The Second Sunday After Christmas January 4, 2009
126(1-4), 136, 510, 126(1, 5)
Now after Jesus was born in Bethlehem of Judea in the days of Herod the king, behold, wise men from the East came to Jerusalem, saying, “Where is He who has been born King of the Jews? For we have seen His star in the East and have come to worship Him.” When Herod the king heard this, he was troubled, and all Jerusalem with him. And when he had gathered all the chief priests and scribes of the people together, he inquired of them where the Christ was to be born. So they said to him, “In Bethlehem of Judea, for thus it is written by the prophet: ‘But you, Bethlehem, in the land of Judah, Are not the least among the rulers of Judah; For out of you shall come a Ruler who will shepherd My people Israel.’” Then Herod, when he had secretly called the wise men, determined from them what time the star appeared. And he sent them to Bethlehem and said, “Go and search carefully for the young Child, and when you have found Him, bring back word to me, that I may come and worship Him also.” When they heard the king, they departed; and behold, the star which they had seen in the East went before them, till it came and stood over where the young Child was. When they saw the star, they rejoiced with exceedingly great joy. And when they had come into the house, they saw the young Child with Mary His mother, and fell down and worshiped Him. And when they had opened their treasures, they presented gifts to Him: gold, frankincense, and myrrh. Then, being divinely warned in a dream that they should not return to Herod, they departed for their own country another way.
Dear fellow-redeemed, seekers of the King of Kings:
The wise men followed a “rising star” in their day and it led them to the Christ. Nowadays, people will go on journeys just to see a “star,” but by that we usually mean a celebrity. Oh, what people won’t do for the sake of seeing a celebrity! It’s not uncommon in any “civilized” part of the world to hear about mobs crowding arenas and stadiums just to see a rock star, great performers, or even religious leaders. This world has never lacked for stars of some sort that people can follow, admire, or fawn over. In fact, the media is downright crowded with all the celebrities people create.
The question is: “Who needs just one more rising star in this world?” Where does Jesus Christ fit in? The fact is, He just may not fit in, the way most people think. But you can be sure that the world has never seen anything like Him. We’d like you to become acquainted, or reacquainted. We introduce to you: a Star like nothing the world has ever seen! I. A rising star for somebody else, II. Men who are wise in the wisdom of God, and III. A King with the instincts of a Shepherd.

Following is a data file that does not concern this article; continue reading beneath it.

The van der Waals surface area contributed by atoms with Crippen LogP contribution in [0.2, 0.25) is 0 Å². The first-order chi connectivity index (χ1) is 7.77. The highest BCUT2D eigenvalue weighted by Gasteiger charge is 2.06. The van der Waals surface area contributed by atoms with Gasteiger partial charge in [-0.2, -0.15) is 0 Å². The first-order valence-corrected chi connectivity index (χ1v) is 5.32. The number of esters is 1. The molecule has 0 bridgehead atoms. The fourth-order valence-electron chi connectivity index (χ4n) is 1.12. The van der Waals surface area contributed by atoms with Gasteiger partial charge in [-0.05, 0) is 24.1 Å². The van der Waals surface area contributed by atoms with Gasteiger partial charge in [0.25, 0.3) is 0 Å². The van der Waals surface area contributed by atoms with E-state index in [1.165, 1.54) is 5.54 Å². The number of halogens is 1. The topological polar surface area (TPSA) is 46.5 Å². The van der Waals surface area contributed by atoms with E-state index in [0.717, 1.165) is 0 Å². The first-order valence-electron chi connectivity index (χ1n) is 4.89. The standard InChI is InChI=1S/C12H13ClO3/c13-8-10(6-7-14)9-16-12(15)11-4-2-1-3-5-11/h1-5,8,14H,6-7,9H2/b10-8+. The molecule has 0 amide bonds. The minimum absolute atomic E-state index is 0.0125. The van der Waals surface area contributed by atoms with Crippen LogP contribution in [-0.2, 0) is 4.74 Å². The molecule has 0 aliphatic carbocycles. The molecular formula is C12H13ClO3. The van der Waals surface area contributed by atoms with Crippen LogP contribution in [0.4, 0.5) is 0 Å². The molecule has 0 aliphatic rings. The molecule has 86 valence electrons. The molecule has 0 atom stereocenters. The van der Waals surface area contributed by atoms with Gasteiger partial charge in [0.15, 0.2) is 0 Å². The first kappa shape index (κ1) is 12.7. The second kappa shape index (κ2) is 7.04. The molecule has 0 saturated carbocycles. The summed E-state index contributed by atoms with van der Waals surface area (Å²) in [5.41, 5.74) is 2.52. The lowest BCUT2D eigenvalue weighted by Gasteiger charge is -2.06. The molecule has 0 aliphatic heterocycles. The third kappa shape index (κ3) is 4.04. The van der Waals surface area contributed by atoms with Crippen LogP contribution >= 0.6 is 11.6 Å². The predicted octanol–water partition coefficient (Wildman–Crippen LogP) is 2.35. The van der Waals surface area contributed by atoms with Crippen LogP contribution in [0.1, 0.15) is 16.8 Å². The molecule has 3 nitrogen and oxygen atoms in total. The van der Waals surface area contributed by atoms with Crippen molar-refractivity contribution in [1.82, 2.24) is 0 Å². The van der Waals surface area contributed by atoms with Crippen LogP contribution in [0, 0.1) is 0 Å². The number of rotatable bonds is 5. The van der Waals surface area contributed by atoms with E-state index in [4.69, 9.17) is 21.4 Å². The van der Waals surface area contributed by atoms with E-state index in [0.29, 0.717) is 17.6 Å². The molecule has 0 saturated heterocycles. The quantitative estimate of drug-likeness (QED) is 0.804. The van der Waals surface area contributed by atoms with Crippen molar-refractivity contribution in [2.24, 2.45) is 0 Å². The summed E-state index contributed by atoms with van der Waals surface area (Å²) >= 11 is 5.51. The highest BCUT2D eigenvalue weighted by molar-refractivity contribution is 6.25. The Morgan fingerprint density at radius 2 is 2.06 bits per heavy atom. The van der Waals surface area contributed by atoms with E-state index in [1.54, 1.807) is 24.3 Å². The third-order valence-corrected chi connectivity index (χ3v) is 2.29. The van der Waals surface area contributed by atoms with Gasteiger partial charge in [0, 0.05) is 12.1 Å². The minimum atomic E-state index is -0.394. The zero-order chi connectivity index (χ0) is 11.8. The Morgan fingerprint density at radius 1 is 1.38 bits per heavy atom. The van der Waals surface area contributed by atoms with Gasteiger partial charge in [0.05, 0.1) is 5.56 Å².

The stars of the heavens have fascinated men since time began. In fact, right there we find two reasons for their existence: they assist man in keeping track of times and seasons; and they fascinate, or more accurately, humble man with the majesty of the Creator who spread them out in an orderly and limitless universe. Both aspects were important to the wise men, or “magi” who came to Jerusalem from the East.
The Magi were a class of men in the Middle East who occupied themselves with the fields of religion and science. They watched God’s heavens because they were fascinating and because they belonged to God.
The whole concept of a star had other meanings to people in those days, too. Even the Bible often used the term star to refer to an important person. The occasional prophecies that spoke of stars falling from the sky often signified the death or downfall of mighty world figures.
Just like the celestial stars, all of these earthly luminaries sooner or later burn out, and fade from prominence. The world sees such stars come and go, no matter how gloriously they shine for a time.
The star that attracted the wise men’s attention was different. They noted it as it rose in the sky and its brilliance made them sure that they were looking at the messenger of a King. After the wise men visited Jerusalem and began their way to Bethlehem the star reappeared and led them to the place where the Child was, to the very end of their journey.
This was the end of the star. Its purpose was done. This was a star pointing to its Creator, giving glory to the One who commanded it into existence. It was no matter that He was found in a lowly house in a little town, a helpless baby. The Bethlehem star had no greater purpose and calling than to give glory to Him who is more vast and more marvelous than the whole universe. Oh, that the world would see more “stars” like this one. But it is the evil nature of all people, celebrities included, to honor themselves, not their Creator.